Shut the hell up! The science is settled! Anyone who disagrees should be thrown in prison then given a death sentence!

Sound familiar to anyone?

Re:Science! (0)

Anonymous Coward | more than 2 years ago | (#38810945)

"But it DOES move!" muttered by Galileo as he walked away from the inquisitors who had just doomed him to perpetual house arrest after having him publically declare the Earth stood still.

Re:Science! (0, Flamebait)

Amorymeltzer (1213818) | more than 2 years ago | (#38806233)

This is how science works!

You just proved your own point. Science works by independent replication of large claims, so when a large claim is made people try to reproduce it. Nobody in the scientific community wants just one proof of a concept, so others aggressively, if you will, seek to either reject or support the original conclusion. If nobody challenged them, it'd be the least scientific move possible, it'd look like the Catholic Church.

Re:Science! (3, Interesting)

vlm (69642) | more than 2 years ago | (#38806443)

I never understood how some people were so incredibly aggressively against the team that made the claim. This is how science works!

Its sounds like a classic theorist vs experimentalist battle. The experimentalists are trying to think up all kinds of fun ways to disprove her new theory, because its a pretty wide ranging theory so there is an extremely wide front to attack.

You see a theorist "makes points" by coming up with interesting theories, which she has certainly done. But an experimentalist "makes points" by coming up with interesting experiments, and there sure are a lot of interesting possible experiments to perform in this very wide ranging theory...

Re:Science! (2)

Sockatume (732728) | more than 2 years ago | (#38807103)

She's not a theorist, she's an experimentalist. It was an experimental study. The criticisms are, largely, on the quality of her experimental protocols.

Re:Science! (1)

Anonymous Coward | more than 2 years ago | (#38806491)

Did you watch the NASA press conference? Iron Lisa acted like a conceited little princess. Shocking behavior for an alleged scientist. That turned me off to her and her research.

Re:Science! (4, Insightful)

Hatta (162192) | more than 2 years ago | (#38806513)

They were pretty mean spirited because it was clear from the outset that it was almost certainly a technical error. Scientists don't get anything out of cleaing up someone elses mistakes. These people could have spent their time doing real work if the original researcher had washed her samples properly.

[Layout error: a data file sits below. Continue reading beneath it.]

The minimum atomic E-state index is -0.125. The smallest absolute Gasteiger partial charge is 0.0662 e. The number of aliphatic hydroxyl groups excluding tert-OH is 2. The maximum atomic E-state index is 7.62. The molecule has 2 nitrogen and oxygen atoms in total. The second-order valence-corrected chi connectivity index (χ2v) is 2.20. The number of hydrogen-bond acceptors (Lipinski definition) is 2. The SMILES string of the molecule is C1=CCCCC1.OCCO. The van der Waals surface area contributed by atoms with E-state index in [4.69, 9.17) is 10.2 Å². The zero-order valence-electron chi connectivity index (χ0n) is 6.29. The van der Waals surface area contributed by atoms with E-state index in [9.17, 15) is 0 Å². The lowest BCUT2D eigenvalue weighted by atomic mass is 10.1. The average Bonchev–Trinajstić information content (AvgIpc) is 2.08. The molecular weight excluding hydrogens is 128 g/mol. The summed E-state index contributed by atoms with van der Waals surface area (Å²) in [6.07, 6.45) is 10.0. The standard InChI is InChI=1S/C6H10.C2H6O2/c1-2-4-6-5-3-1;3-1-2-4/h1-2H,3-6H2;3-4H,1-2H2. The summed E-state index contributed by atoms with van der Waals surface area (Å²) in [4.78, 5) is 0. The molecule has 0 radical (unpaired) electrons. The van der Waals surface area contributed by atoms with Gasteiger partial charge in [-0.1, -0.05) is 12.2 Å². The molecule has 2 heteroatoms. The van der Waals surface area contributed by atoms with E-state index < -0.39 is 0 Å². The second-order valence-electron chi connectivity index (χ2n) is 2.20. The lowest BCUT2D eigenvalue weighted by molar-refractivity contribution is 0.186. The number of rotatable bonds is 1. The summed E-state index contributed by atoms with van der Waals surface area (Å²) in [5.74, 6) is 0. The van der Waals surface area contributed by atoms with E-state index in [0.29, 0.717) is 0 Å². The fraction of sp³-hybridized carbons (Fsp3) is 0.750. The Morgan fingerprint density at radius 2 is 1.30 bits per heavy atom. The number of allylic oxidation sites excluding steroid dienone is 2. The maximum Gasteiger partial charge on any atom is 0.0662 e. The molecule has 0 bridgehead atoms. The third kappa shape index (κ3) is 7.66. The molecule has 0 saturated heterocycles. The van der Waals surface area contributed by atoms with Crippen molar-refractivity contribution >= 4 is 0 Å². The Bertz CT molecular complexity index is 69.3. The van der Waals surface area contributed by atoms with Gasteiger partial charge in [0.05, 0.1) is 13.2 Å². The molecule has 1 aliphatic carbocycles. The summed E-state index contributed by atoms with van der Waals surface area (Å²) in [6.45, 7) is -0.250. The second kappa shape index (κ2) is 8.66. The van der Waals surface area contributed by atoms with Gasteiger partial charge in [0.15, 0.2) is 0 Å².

Re:Science! (1)

ColdWetDog (752185) | more than 2 years ago | (#38807543)

It may have been a technical error, but if true, would have made an enormous dent in DNA science. Like Nobel Prize type dents. It was plausible although not likely. It piqued other researchers interest (what it should have done) and some researchers are tracking this down.

So, science worked exactly as it supposed to. Ego got shot down a bit. People got their mental landscapes moved around a bit. Some scientists at NASA might be starting to think out how you would test for the possibility of a non standard backbone on DNA (or whatever you would call it). Electrons get scattered about.

It's real work.

Re:Science! (1)

Anonymous Coward | more than 2 years ago | (#38808251)

So, science worked exactly as it supposed to.

No it didn't. Neither the approach nor the magazine (Science). This shouldn't have gone that far at all. This should have been shot down by the reviewers or actually outright rejected. The actual finding is really cool though: a bacteria that can survive high concentrations of arsenic - really cool stuff. Why not stick with that? Why claim arsenate in DNA when you provide no conclusive evidence for it?

As a result a lot of people had to spend time 'proving' their claims as complete bull-shit. This could have easily been fixed, had the reviewers done their job properly and asked for proper evidence. After all this is really quite an extraordinary claim - please provide some extraordinary evidence.